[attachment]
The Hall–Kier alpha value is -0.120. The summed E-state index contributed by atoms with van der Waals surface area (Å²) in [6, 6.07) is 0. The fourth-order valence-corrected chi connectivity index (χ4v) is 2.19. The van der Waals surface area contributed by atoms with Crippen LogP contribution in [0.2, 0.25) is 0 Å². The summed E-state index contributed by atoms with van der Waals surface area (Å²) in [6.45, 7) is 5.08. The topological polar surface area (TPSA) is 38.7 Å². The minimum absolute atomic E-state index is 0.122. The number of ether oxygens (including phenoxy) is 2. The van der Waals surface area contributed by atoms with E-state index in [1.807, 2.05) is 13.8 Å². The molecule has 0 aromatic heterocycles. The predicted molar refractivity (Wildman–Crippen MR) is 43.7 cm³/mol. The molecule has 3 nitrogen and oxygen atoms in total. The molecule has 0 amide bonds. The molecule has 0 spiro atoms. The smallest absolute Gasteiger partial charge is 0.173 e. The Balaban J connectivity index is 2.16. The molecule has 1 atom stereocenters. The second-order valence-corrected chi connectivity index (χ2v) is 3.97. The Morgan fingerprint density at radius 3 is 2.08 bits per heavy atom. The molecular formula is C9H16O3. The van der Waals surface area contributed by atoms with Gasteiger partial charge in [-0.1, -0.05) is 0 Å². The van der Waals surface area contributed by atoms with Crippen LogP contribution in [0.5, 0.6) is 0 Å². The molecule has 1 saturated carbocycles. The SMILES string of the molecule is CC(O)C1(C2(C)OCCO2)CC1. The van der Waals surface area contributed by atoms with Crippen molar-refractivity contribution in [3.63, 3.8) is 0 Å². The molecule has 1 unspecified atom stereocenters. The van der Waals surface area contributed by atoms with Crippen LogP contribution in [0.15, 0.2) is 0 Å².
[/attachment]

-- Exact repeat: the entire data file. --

The Hall–Kier alpha value is -0.120. The summed E-state index contributed by atoms with van der Waals surface area (Å²) in [6, 6.07) is 0. The fourth-order valence-corrected chi connectivity index (χ4v) is 2.19. The van der Waals surface area contributed by atoms with Crippen LogP contribution in [0.2, 0.25) is 0 Å². The summed E-state index contributed by atoms with van der Waals surface area (Å²) in [6.45, 7) is 5.08. The topological polar surface area (TPSA) is 38.7 Å². The minimum absolute atomic E-state index is 0.122. The number of ether oxygens (including phenoxy) is 2. The van der Waals surface area contributed by atoms with E-state index in [1.807, 2.05) is 13.8 Å². The molecule has 0 aromatic heterocycles. The predicted molar refractivity (Wildman–Crippen MR) is 43.7 cm³/mol. The molecule has 3 nitrogen and oxygen atoms in total. The molecule has 0 amide bonds. The molecule has 0 spiro atoms. The smallest absolute Gasteiger partial charge is 0.173 e. The Balaban J connectivity index is 2.16. The molecule has 1 atom stereocenters. The second-order valence-corrected chi connectivity index (χ2v) is 3.97. The Morgan fingerprint density at radius 3 is 2.08 bits per heavy atom. The molecular formula is C9H16O3. The van der Waals surface area contributed by atoms with Gasteiger partial charge in [-0.1, -0.05) is 0 Å². The van der Waals surface area contributed by atoms with Crippen LogP contribution in [0.5, 0.6) is 0 Å². The molecule has 1 saturated carbocycles. The SMILES string of the molecule is CC(O)C1(C2(C)OCCO2)CC1. The van der Waals surface area contributed by atoms with Crippen molar-refractivity contribution in [3.63, 3.8) is 0 Å². The molecule has 1 unspecified atom stereocenters. The van der Waals surface area contributed by atoms with Crippen LogP contribution in [0.15, 0.2) is 0 Å².